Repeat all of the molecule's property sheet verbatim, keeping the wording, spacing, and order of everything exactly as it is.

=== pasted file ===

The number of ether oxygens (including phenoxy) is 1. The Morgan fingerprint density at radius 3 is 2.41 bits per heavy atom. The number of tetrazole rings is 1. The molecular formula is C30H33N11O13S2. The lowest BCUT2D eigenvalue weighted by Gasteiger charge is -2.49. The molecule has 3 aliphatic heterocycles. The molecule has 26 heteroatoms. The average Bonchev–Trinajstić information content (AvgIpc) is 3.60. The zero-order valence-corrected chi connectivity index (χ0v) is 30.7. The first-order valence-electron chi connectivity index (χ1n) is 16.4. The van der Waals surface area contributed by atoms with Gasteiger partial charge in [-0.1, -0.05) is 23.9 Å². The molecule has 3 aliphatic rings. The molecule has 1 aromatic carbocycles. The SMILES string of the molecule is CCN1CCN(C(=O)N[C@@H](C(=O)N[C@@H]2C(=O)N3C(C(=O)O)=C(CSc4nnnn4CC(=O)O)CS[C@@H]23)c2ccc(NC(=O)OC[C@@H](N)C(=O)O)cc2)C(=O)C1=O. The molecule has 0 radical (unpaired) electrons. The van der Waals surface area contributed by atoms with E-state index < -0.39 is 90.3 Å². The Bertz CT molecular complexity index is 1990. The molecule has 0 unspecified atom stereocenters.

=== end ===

The number of ether oxygens (including phenoxy) is 1. The Morgan fingerprint density at radius 3 is 2.41 bits per heavy atom. The number of tetrazole rings is 1. The molecular formula is C30H33N11O13S2. The lowest BCUT2D eigenvalue weighted by Gasteiger charge is -2.49. The molecule has 3 aliphatic heterocycles. The molecule has 26 heteroatoms. The average Bonchev–Trinajstić information content (AvgIpc) is 3.60. The zero-order valence-corrected chi connectivity index (χ0v) is 30.7. The first-order valence-electron chi connectivity index (χ1n) is 16.4. The van der Waals surface area contributed by atoms with Gasteiger partial charge in [-0.1, -0.05) is 23.9 Å². The molecule has 3 aliphatic rings. The molecule has 1 aromatic carbocycles. The SMILES string of the molecule is CCN1CCN(C(=O)N[C@@H](C(=O)N[C@@H]2C(=O)N3C(C(=O)O)=C(CSc4nnnn4CC(=O)O)CS[C@@H]23)c2ccc(NC(=O)OC[C@@H](N)C(=O)O)cc2)C(=O)C1=O. The molecule has 0 radical (unpaired) electrons. The van der Waals surface area contributed by atoms with E-state index < -0.39 is 90.3 Å². The Bertz CT molecular complexity index is 1990. The molecule has 0 unspecified atom stereocenters.